Final Assembly

Assembled MAME Cabinet
Assembled MAME Cabinet

The cabinet itself needed a bit of a rub down and final coat of paint, as it had been moved around a lot in the last few years.  I was pleased with the final paint finish, which was applied with a small sponge roller using plenty of paint, and looked just right – not too matt, not too shiny, and no brush strokes.

I fitted the recently completed front panel including coin doors using a piano hinge running down the left of the door, required due to the weight of the 16mm MDF.  With the panel in place, all of the major contruction work was now complete and I could take some time to admire my handiwork (and maybe have a few rounds on Snow Bros.).  I’m really pleased at how the cabinet has turned out, but realise I have few jobs to do before it is complete.


I’m also not convinced the monitor is big enough to really make the most of the space available, so I need to look into getting a bigger LCD monitor or TV, which is going to cost but I think will be worth it.

The other remaining jobs on my snagging list include:

Now I’ve got this far I suspect my next update is going to a lot sooner, the end is definitely in sight.

Yie Ar Kung Fu for the ZX Spectrum

Yie Ar Kung Fu started life as an arcade game released by Konami in 1985, having features that were seen for the first time in a fighting game, including multiple opponents, a health bar and multiple special moves. This really was the birth of a genre which has spawned 100’s of one on one fighters, including series such as Street Fighter, Tekken and Soul Caliber.

Yie Ar Kung Fu ZX Spectrum
Yie Ar Kung Fu ZX Spectrum
The Yie Ar Kung Fu game on the Spectrum was a faithful rendition of the original game, and featured a martial arts master, Oolong, whose mission was to fight through a series of bouts against increasingly difficult competitors. Moves were achieved through the joystick and a punch and kick buttons, and included jumping attacks. With practise you could pull off moves such as leg sweeps and roundhouses, which were needed to defeat each of your opponents different fighting styles. Whilst not the first game to feature hand to hand combat, earlier games such as Kung Fu Master had a very limited move set, with basic punch and kick moves. The Spectrum version of Yie Ar Kung Fu managed to replicate all 16 special moves from the original arcade game, providing a great variety in the approach to defeating each opponent. This did however mean that playing on the keyboard required use of 9 different keys, and so a joystick really was the preferred option.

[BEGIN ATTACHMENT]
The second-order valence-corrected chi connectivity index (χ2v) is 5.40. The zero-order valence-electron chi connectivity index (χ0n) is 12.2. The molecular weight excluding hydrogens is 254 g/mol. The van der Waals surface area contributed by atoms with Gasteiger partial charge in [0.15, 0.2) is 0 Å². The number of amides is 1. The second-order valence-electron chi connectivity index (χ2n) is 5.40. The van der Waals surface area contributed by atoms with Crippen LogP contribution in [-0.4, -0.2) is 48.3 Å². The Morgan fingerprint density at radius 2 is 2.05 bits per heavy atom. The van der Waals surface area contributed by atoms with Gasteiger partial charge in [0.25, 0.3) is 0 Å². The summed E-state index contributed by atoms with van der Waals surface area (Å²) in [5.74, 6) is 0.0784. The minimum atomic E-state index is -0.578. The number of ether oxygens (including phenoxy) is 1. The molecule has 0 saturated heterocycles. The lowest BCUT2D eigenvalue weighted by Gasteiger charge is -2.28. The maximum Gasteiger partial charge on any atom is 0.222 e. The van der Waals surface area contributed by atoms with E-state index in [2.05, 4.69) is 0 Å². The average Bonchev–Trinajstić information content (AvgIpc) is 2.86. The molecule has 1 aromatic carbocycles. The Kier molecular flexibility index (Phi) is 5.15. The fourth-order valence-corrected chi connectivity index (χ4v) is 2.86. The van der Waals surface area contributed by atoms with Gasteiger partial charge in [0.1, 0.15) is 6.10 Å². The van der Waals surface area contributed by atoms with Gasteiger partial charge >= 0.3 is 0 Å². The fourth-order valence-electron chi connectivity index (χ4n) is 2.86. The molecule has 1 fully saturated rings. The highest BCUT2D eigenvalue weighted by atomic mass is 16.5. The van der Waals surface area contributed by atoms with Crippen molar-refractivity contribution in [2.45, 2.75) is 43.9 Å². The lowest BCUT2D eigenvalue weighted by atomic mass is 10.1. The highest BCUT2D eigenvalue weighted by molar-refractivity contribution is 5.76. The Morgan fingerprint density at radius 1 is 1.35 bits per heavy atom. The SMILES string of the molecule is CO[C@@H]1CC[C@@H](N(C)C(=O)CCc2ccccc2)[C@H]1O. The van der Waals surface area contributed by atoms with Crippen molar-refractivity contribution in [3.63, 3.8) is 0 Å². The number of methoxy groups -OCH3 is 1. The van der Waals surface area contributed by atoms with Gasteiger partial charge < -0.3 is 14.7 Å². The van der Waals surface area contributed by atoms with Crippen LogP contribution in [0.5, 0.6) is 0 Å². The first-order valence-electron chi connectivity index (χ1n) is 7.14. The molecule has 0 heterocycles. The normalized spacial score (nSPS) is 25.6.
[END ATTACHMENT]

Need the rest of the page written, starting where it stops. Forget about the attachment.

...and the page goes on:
This video is the enhanced 128k version with fancy fonts and improved music and effects

Yie Ar Kung Fu advert
Yie Ar Kung Fu advert

The winner is the first to 10 points (or hits) in a single bout, each hit reducing the opponents life bar, a feature that carried across to pretty much every fighting game that followed. Each of your 10 different opponents had unique moves and attacks, some armed with weapons such as swords, nunchaku, chains and throwing stars. A different strategy was required for each, dodging attacks and timing your strikes at a moment of weakness.

The graphics of the Spectrum version of Yie Ar Kung Fu were detailed, if a little less colourful than on other conversions, mainly due to the Spectrum’s attribute clash issues. But this didn’t stop it from being a great game, and remembered fondly by many Spectrum owners.

Along with “Way of the Exploding Fist”, this game represents the height of fighters on the Spectrum (a machine not ideally suited to the genre) and is memorable for being my first experience of a proper fighting game.

Strider Arcade Retro Review

Strider Hiryu – Capcom’s Arcade Hero

My first introduction to Capcom’s Strider was not through the arcade cabinet, but the excellent Megadrive port, which was like nothing I had seen before, with it’s huge sprites and fantastically varied levels and incredible bosses – it was an arcade revelation.  At it’s heart, Strider is a side scrolling beat-em-up, but that simple description does the game a huge injustice.

Strider - mechanical monkey
One of the more impressive bosses
Set in a futuristic world, your “Strider” Hiryu must leap and slash his way through 5 levels in order to defeat the evil Meio, whose army has taken control of several European states.  The mission begins with Hiryu flying in on his hang-glider, before he leaps into action in the first level, a Russia themed location.  The first thing that grabs you is the size of the characters and the detailed animation, with Hiryu able to leap directly upwards, or cartwheel left of right.  He can also grip onto platforms above him, grappling across chasms, and perform a sliding tackle move.  His main weapon is a light sabre that is used to perform rapid slash movements to dispatch enemies.